- I have suffered hugely from destructive criticism in the past, which led me to withdraw from photography completely for years. It is very easy to point out the flaws in an image, but much harder to genuinely help somebody to improve through constructive criticism.
What do I mean by constructive and destructive criticism? By destructive, I mean simply telling somebody they think a photo is not good (very frequently expressed less politely on photography web sites). Or voting “Dislike”. Or rejecting an image from a group of which you are a moderator without giving a reason. This is destructive because it is wholly negative feedback without any hint to the photographer as to what the viewer doesn’t like, or how they can improve.
What is much harder is to work out why you think a photograph is poor, or you don’t like it. Even harder still is to help the photographer work through what they were trying to achieve, work out why in your mind they haven’t achieved it, and then help them to work through whether they could have done anything different to make the image better, and thus achieve what they wanted to.
You may think you are doing the latter. However, it can come over very differently to the recipient, particularly if they are not familiar with technical terms, or are just looking for some general pointers and receive an essay on all the shortcomings of their picture. Blinding somebody with science is a form of destructive criticism because it doesn’t actually help them achieve their aims.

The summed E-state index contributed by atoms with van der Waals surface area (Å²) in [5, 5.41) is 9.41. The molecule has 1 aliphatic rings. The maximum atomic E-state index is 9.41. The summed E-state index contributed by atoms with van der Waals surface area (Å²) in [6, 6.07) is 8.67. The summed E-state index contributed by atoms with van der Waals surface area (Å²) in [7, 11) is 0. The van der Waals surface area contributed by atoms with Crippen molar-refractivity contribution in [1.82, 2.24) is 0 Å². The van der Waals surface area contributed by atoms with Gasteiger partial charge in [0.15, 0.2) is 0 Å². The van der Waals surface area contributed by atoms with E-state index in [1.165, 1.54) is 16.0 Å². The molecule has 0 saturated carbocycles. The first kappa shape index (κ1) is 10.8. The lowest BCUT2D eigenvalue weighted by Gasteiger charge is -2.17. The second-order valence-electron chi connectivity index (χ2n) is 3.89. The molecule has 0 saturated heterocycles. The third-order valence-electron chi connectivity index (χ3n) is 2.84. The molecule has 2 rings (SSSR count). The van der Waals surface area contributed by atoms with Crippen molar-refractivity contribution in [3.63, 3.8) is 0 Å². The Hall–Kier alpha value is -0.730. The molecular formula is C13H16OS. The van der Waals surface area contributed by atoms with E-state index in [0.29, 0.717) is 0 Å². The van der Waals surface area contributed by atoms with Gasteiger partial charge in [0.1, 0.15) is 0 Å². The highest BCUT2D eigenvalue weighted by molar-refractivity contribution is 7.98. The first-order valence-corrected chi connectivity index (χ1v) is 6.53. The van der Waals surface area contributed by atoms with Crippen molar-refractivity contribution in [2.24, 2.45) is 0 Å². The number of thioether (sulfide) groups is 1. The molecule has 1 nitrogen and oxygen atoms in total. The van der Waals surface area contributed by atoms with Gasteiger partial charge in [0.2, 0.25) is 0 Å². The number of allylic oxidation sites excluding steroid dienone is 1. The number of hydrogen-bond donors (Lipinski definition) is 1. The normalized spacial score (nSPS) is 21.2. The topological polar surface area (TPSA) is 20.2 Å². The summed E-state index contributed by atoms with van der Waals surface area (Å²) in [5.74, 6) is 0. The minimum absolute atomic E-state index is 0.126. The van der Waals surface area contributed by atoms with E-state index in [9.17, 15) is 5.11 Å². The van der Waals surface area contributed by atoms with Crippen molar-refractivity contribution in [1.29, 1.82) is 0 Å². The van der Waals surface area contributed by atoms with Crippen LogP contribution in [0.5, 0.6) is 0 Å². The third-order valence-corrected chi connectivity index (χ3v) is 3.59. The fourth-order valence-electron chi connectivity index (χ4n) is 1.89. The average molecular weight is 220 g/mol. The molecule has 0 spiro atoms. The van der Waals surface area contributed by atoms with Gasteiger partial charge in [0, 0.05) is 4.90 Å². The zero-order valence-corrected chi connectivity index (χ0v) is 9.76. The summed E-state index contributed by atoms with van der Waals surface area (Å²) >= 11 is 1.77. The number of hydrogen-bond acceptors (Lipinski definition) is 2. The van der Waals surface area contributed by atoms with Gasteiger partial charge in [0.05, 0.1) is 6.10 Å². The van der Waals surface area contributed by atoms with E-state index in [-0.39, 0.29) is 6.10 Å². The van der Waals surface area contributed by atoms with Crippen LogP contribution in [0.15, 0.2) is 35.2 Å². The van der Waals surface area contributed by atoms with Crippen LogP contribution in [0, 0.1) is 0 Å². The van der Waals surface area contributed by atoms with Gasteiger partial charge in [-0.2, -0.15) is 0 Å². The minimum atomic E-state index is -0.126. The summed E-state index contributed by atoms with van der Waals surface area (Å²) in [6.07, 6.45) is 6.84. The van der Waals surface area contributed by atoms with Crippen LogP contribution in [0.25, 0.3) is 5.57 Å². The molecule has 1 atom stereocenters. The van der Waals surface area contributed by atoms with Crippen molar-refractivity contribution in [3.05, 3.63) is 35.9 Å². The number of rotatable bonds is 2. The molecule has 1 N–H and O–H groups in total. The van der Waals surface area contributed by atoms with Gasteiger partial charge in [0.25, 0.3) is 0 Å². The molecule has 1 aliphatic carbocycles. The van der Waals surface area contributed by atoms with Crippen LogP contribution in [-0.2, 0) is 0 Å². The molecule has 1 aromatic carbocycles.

There is a point to all this: if you can learn to constructively criticise the work of another photographer, you automatically become able to develop a technique of self-criticism which will help you to improve your success in helping others to share your experience. There is no right or wrong, good or bad, but there are always things you could have done differently.
Here’s an example: You may not like an image that has a pink cast. You could say “I don’t like the pink cast to this image”. That is destructive criticism, and offers no insight to the photographer, or method by which he or she could improve. Or you could ask the photographer “why did you give the image a pink cast?” That is a constructive comment, because it makes the photographer think through why they did it, and perhaps will help you to see things through the photographer’s eyes. It may also help the photographer to convey what they really wanted to better next time. Or you may just agree to disagree. Or it may turn out not to be a colour cast, but a natural coloration. The point is, it will generate a positive discussion, and not make the photographer go home, sell their camera and give up. And believe me, criticism can do that to a photographer.
So please keep your criticism of yourself, and others, positive. Don’t tell yourself or somebody else that you, or they, are a bad photographer. Instead, look at the image and ask yourself why it doesn’t meet your, or their, criteria of success. That way, you, and they, will improve, and we will all be able to share our visual world. And isn’t that what photography is all about?